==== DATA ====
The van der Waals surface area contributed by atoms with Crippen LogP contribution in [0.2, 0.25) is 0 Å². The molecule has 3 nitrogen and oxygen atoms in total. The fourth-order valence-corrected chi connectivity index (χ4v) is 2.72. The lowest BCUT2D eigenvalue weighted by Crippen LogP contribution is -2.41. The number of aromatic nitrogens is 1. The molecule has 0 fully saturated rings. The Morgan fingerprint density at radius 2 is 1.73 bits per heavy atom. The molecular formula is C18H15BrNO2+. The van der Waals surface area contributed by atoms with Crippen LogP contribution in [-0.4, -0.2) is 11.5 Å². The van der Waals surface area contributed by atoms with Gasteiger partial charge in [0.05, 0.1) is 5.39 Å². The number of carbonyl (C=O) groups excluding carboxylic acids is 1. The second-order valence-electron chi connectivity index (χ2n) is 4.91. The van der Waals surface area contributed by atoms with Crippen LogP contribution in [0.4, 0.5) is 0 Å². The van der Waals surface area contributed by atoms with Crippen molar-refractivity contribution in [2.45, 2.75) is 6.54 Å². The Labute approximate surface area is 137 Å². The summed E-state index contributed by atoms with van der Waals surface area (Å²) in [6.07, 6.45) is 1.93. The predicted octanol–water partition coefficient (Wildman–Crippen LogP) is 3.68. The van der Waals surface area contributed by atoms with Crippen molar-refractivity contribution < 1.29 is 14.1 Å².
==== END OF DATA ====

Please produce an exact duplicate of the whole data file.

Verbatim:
The van der Waals surface area contributed by atoms with Crippen LogP contribution in [0.2, 0.25) is 0 Å². The molecule has 3 nitrogen and oxygen atoms in total. The fourth-order valence-corrected chi connectivity index (χ4v) is 2.72. The lowest BCUT2D eigenvalue weighted by Crippen LogP contribution is -2.41. The number of aromatic nitrogens is 1. The molecule has 0 fully saturated rings. The Morgan fingerprint density at radius 2 is 1.73 bits per heavy atom. The molecular formula is C18H15BrNO2+. The van der Waals surface area contributed by atoms with Crippen LogP contribution in [-0.4, -0.2) is 11.5 Å². The van der Waals surface area contributed by atoms with Gasteiger partial charge in [0.05, 0.1) is 5.39 Å². The number of carbonyl (C=O) groups excluding carboxylic acids is 1. The second-order valence-electron chi connectivity index (χ2n) is 4.91. The van der Waals surface area contributed by atoms with Crippen LogP contribution in [0.4, 0.5) is 0 Å². The van der Waals surface area contributed by atoms with Crippen molar-refractivity contribution in [2.45, 2.75) is 6.54 Å². The Labute approximate surface area is 137 Å². The summed E-state index contributed by atoms with van der Waals surface area (Å²) in [6.07, 6.45) is 1.93. The predicted octanol–water partition coefficient (Wildman–Crippen LogP) is 3.68. The van der Waals surface area contributed by atoms with Crippen molar-refractivity contribution < 1.29 is 14.1 Å².